Unlocking your Strength: The Health Benefits of Powerlifting

June 21, 2024

Season-ending tournaments, championships, and gold medals can sometimes mask the journey it takes for athletes to actually get to that final moment; but at Special Olympics Massachusetts, there is one sport in particular that focuses on the path each athlete takes to finding success.

Powerlifting has proven to be a transformative journey for athletes that enhances both physical strength and mental bravery. Across various communities and age groups, the benefits of powerlifting for Special Olympics athletes are far-reaching.

Increases Physical Strength

Perhaps the most obvious of the health benefits to powerlifting is building strength. From deadlifts to bench presses to squats, athletes who participate in powerlifting are transforming a multitude of muscles and improving their own body physique.

“We’re helping the smaller kids get bigger and stronger. We’re helping the bigger guys lean down and get toned,” said Elliott Slade of the Andover YMCA Program. He explained that powerlifting isn’t targeted to just one body type—everyone can have the chance to participate and set specific, individualized goals.

Elliott Slade spotting one of his athletes during the bench press event at the 2024 Summer Games.

Improves skill in other sports

It’s not un-common for a Special Olympics athlete to participate in many sports throughout the year; and one trend that was uncovered from powerlifting is that it can actually help athletes perform better in their other sports.

For Joe Morrill of the Milford Hawks, powerlifting isn't just a sport—it's a strategic tool that amplifies his performance in basketball and flag football. "Powerlifting, it helps you with your other sports," Joe explained. "I joined powerlifting in the first place to help with basketball and flag football. And then it ended up becoming one of my favorite sports because I got really good at it. It gets you stronger and faster.

Joe Morrill participating in the 2024 Summer Games with the Milford Hawks.

Elliott echoed this sentiment when observing his own team in Andover.

“Some of our athletes are also swimmers, so I know helping to build muscle strength has been carrying over to their other sports. It just helps get them used to their heart racing and body sweating.”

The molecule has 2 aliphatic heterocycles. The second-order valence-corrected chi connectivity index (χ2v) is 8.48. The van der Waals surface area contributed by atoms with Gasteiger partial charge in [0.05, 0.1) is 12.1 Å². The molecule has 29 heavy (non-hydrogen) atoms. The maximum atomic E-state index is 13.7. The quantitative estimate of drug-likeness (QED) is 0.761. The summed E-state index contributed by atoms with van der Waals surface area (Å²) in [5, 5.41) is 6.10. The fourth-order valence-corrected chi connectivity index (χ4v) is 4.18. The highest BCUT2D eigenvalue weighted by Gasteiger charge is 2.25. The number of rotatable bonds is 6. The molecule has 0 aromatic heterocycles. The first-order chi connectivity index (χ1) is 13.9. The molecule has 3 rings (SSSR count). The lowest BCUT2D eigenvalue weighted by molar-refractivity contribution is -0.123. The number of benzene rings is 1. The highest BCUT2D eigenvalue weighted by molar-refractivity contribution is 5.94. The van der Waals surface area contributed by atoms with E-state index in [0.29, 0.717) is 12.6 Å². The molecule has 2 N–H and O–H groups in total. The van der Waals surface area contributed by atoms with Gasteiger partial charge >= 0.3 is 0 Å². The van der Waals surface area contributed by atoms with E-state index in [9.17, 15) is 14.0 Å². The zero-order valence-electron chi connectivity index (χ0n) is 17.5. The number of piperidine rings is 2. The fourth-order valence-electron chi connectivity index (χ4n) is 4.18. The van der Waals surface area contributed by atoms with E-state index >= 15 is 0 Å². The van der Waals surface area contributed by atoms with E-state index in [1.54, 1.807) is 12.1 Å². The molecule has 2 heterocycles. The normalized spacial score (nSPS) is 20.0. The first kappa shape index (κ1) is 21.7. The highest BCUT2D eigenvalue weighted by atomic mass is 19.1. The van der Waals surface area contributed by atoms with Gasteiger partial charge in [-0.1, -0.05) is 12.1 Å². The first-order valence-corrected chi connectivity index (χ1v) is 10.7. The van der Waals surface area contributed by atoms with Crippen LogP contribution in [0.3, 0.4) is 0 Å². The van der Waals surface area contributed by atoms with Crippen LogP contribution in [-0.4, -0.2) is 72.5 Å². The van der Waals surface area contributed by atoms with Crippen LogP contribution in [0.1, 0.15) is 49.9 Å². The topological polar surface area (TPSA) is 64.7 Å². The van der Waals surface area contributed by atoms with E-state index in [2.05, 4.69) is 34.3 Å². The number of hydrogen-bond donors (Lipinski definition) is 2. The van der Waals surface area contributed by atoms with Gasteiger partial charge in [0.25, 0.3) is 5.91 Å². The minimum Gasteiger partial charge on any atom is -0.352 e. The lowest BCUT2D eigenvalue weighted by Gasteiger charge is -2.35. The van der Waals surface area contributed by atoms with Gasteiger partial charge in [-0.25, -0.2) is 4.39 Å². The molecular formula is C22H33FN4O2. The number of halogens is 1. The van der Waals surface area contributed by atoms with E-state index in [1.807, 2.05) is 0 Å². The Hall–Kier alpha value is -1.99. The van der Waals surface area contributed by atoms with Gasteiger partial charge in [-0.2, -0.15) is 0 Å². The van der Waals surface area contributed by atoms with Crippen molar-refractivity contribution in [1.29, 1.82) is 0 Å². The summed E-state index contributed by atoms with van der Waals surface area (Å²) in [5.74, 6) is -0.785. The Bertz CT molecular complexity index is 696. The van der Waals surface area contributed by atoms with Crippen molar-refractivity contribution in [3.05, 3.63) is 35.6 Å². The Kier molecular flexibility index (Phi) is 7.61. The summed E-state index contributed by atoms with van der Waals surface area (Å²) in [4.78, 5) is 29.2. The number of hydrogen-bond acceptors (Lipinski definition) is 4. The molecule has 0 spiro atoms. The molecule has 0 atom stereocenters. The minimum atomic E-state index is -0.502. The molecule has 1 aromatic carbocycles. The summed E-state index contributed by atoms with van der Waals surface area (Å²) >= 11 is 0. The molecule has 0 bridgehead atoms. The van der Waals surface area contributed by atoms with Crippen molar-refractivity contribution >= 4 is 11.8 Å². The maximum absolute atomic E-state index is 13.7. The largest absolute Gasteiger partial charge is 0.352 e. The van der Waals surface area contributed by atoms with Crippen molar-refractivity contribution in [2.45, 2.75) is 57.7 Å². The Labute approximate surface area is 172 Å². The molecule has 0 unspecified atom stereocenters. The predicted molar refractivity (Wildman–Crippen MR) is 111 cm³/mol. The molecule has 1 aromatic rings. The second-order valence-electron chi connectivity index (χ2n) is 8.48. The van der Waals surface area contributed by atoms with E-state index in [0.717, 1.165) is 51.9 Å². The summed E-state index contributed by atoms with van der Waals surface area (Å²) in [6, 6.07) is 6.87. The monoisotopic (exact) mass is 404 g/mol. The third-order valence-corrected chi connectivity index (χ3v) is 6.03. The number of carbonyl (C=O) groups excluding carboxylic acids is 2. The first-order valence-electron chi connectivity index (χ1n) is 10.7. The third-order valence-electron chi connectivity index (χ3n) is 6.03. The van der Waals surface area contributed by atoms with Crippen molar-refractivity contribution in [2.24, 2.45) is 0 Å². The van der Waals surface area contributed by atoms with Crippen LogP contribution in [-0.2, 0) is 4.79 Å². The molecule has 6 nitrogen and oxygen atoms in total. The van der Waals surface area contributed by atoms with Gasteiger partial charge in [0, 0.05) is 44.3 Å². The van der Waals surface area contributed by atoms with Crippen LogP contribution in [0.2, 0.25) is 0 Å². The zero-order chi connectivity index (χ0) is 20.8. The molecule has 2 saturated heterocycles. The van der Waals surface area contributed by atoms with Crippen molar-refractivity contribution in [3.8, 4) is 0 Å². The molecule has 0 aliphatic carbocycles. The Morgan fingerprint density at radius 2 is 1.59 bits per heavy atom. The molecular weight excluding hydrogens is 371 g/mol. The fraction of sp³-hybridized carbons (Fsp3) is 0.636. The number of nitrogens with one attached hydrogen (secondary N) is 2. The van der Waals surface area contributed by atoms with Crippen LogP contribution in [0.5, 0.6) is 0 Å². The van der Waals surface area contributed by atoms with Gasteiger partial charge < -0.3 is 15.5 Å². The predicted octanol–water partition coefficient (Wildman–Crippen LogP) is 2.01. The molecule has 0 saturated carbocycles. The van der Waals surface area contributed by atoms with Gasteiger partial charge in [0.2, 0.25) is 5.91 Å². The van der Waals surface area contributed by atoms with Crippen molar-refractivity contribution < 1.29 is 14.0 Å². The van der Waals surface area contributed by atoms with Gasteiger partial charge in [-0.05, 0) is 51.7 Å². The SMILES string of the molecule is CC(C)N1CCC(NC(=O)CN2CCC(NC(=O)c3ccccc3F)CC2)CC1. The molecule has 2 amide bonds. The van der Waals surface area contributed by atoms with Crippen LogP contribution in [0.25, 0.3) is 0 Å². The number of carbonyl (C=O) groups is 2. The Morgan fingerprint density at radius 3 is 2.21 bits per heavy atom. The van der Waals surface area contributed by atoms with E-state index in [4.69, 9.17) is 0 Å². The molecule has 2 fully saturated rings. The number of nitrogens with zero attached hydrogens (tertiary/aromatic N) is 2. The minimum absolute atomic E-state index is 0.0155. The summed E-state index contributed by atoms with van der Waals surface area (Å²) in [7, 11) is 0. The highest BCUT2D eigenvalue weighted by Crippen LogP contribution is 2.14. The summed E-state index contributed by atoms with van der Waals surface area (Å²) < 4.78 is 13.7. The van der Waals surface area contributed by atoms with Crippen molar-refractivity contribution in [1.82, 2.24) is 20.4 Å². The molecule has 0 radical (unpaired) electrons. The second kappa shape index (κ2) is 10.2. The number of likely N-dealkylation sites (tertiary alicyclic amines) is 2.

Promotes repetition and commitment

While most Special Olympics sports are only offered seasonally, there are many powerlifting programs and teams who practice regularly throughout the year. This allows athletes to always have a means of working out, staying fit, and building strength, even if they are in an “off season” from their primary sport.

Karen Hurley of AIM Therapy underscores the comprehensive advantages of powerlifting for her own athletes.

“This is our first year that we have had a team, so we just started in January and we will be doing some form of powerlifting program in the fall, with our official training starting in January,” sha said. “They will be able to get so much stronger. Most of these athletes need more practice and repetition than a neurotypical athlete, and so having year-round practice will give them the skills, tools, and confidence to compete.”

Karen coaching one of her athletes at the 2024 Summer Games.

Being able to engage in a repetitive sport and commit to going to the gym regularly is also a benefit highlighted by Elliott.  “Learning to show up week after week is huge. Consistency for sure has been a big thing to help out our athletes,” he said.

Builds self-esteem

Above all, building one’s self-confidence is something that was highlighted by a myriad or powerlifting coaches.

"Mentally, it’s a great sport for athletes to have with the support of their teammates and those cheering them on. It also helps with confidence greatly,” said assistant coach, Bianca Burke from Cambridge. “It really gives them something to keep them active and something that pushes them to keep achieving their goals."

Cambridge program athlete sporting his gold medal with pride at the 2024 Summer Games

Elliott also emphasized the increased self-esteem that accompanies lifting weights. "One of the biggest benefits is that it’s a confidence booster for a lot of athletes," he shared. "Something I think we all really appreciate is after they hit a big PR, where they’ve got stronger than they’ve ever been before, walking around the gym with this newfound confidence and huge smile on their face."

Whether it's helping athletes excel in other sports, boosting confidence through personal achievements, or fostering a sense of community and support, the impact of powerlifting extends far beyond the gym floor. It proves to be an activity that carries into other sports and other facets of life—unlocking one’s potential and embracing the journey to reachin a new personal best.

Inclusive health content is sponsored by Tufts Health Plan a Point32Health company, the Official Health Insurance Partner of Special Olympics Massachusetts. Tufts Health Plan and Special Olympics Massachusetts are dedicated to promoting healthy lifestyles through resources that support individuals with and without intellectual disabilities. To learn more, head to tuftshealthplan.com